So, where does Katrina fit in with Washtenaw? As a government worker and humble servant I ask myself where did the government go wrong with Katrina? Why did government go wrong with Katrina? How did government go wrong with Katrina?
As we work together in Washtenaw County every day to serve the most in need we should ask ourselves are we doing things correctly? Are we operating programs in the best interest of those needing services? Are we serving those in need with the utmost dignity and respect? As I walk around viewing our impoverished neighborhoods in Washtenaw County, where children play, I wonder why we cannot redevelop certain housing projects any quicker than a Katrina redevelopment project and move these individuals out of poverty.
I know it's not that easy. We all have a lot of work to do. I am convinced that people are not poor because they want to be.
Tell me what you think?
ACCESS POINTS: the community helping the community
It might be a little secret to some in Washtenaw County, but we’re famous across the country!
I am one of the founding "sisters", (or at this stage of my life, I should say founding "mamas",- it’s been 25 years) of the National Workforce Development Council of the United States Conference of Mayors- the council of professionals who advise the Mayors of this Country on issues impacting job seekers and employers in their communities. At their annual meeting with the Mayors in Miami, not too many days ago, Senator Obama graced us with his presence at a special VIP luncheon. Even though I thought I was VIP enough, the ONLY reason I got in to the luncheon with OBAMA, was because my daughter, Captain Terica Rusher -- 275th Military Police, National Guard Headquarters, Washington DC, who is on leave from a just very recent tour from Iraq, and had flown down to Miami to be with me during these working meetings-- had charmed several mayors with her war stories and gained a luncheon seat. Mom got to tag along…. Ha!… So it worked out for me.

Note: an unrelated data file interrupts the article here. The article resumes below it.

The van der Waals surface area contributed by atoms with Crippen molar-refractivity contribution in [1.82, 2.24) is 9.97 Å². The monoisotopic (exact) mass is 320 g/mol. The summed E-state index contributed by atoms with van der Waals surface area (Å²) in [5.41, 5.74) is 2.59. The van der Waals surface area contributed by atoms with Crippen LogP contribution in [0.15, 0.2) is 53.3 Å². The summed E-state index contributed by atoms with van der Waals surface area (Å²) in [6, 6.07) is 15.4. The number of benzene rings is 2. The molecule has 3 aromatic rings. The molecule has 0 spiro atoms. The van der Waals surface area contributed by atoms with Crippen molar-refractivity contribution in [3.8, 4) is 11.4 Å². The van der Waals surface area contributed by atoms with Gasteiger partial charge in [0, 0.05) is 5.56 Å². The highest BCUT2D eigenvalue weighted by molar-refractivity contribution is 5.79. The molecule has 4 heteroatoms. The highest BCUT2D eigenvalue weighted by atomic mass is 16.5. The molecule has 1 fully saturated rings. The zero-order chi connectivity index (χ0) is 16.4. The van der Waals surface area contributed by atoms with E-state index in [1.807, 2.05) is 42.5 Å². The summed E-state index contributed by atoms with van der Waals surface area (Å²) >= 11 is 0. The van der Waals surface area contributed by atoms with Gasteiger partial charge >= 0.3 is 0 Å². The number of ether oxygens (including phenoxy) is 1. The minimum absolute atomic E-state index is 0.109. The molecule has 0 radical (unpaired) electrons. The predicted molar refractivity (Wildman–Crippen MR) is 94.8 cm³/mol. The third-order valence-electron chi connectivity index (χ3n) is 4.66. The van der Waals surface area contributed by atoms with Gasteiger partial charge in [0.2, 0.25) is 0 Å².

The rest of my colleagues ate in the overflow room.
So, there I was sitting front and center listening to Senator Obama, who could possibly be the next President of our United States of America, and one of the first sentences out of his mouth put all of us in government on notice (and helped me start my intended blog)…. He appeared to look each and every one of us directly in the eye and pointed his hand and said vehemently…"GOVERNMENT must be the SOLUTION to the NEEDS of communities, and NOT THE PROBLEM".
Those words resonated within my head for the rest of our meetings in Miami, and all of the colleagues and elected officials I ran into were into the buzz. We must be the solution.
Well, I am so proud to let our community know, that in a HUGE WAY, Washtenaw County and ETCS has implemented ACCESS POINTS, as a solution; as a way of doing more with less, as a way of letting the community help itself, by reaching out to many who we would never have reached out to in traditional ways, and therefore making a difference in the way government does business.